A sputum culture is used to test for pathogenic bacteria and sometimes fungi in the lower respiratory tract (bronchi and lungs). It is important to ensure that the sample is collected from the lower respiratory tract and not from saliva; otherwise the identified micro-organisms will not necessarily be those responsible for the reported respiratory symptoms.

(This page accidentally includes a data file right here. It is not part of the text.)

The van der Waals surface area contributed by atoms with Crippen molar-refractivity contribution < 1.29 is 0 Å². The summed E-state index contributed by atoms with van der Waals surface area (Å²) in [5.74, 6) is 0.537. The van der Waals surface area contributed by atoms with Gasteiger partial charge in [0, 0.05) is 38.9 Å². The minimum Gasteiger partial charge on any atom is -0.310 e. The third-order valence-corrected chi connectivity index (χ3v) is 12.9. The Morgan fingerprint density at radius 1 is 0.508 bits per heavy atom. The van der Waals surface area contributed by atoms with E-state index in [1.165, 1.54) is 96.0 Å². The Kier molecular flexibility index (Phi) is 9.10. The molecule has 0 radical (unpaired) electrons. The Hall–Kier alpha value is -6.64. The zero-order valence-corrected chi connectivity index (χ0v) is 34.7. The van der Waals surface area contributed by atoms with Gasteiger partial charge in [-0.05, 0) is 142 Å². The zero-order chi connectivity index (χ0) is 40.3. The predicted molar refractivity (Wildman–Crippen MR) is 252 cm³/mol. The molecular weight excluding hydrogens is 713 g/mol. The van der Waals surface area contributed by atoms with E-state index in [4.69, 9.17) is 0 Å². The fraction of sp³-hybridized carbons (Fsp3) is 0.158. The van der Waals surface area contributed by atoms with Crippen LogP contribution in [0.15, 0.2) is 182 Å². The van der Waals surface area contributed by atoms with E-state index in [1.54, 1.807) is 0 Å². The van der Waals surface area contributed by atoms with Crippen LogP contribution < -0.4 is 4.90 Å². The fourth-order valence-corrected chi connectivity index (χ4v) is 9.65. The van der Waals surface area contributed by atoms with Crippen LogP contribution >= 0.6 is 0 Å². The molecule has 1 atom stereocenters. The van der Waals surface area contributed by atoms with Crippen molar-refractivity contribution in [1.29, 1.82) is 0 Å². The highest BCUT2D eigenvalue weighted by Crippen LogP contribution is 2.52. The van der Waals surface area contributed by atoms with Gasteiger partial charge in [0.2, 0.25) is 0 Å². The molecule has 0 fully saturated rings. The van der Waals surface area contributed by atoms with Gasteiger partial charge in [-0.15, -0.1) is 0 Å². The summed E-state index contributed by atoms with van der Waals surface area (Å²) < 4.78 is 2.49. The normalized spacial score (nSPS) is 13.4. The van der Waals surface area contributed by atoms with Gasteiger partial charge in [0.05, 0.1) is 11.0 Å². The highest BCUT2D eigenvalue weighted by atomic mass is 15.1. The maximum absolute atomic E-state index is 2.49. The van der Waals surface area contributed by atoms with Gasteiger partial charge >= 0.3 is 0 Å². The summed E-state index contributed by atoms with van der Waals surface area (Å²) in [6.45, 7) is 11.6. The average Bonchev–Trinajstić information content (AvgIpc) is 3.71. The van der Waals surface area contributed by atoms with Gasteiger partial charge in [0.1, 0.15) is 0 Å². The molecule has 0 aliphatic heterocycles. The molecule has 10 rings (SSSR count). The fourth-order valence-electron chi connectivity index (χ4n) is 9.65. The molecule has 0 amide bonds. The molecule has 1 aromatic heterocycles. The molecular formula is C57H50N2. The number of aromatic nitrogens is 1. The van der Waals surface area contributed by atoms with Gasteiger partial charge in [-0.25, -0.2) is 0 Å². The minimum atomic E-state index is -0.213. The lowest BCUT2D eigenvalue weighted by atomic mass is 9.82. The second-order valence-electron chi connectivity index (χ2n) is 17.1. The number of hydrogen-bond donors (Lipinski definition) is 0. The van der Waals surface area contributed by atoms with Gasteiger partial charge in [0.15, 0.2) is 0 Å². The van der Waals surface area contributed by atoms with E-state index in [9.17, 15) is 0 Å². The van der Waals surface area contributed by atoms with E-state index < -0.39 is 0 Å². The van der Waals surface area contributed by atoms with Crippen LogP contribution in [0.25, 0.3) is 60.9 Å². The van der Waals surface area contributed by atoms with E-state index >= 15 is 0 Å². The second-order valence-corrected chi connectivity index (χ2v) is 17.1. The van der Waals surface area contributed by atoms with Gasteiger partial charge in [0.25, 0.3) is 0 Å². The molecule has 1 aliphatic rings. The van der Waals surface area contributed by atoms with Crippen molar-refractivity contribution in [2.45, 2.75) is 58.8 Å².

The number of squamous cells (oral cavity cells) and polynuclear cells (white blood cells involved in the fight against infection) helps clarify the quality of the specimen. The report indicates whether the culture identifies only normal bacteria in the oral cavity (oropharyngeal flora) or the types of pathogenic bacteria present. For most identified strains, an antibiogram is added to determine whether this strain will be sensitive (S) or resistant (R) to different antibiotics available for treatment. Typically, only one type of bacteria will be responsible for the infection, but occasionally there will be two or more types of bacteria involved. If only normal oropharyngeal flora is present, the infection could be due to these normal bacteria, the pathogenic bacteria may not have been present in sufficient concentration in the sample collected, or the infection could be due to another cause. The sample must often be taken again, and multiple samples are sometimes ordered.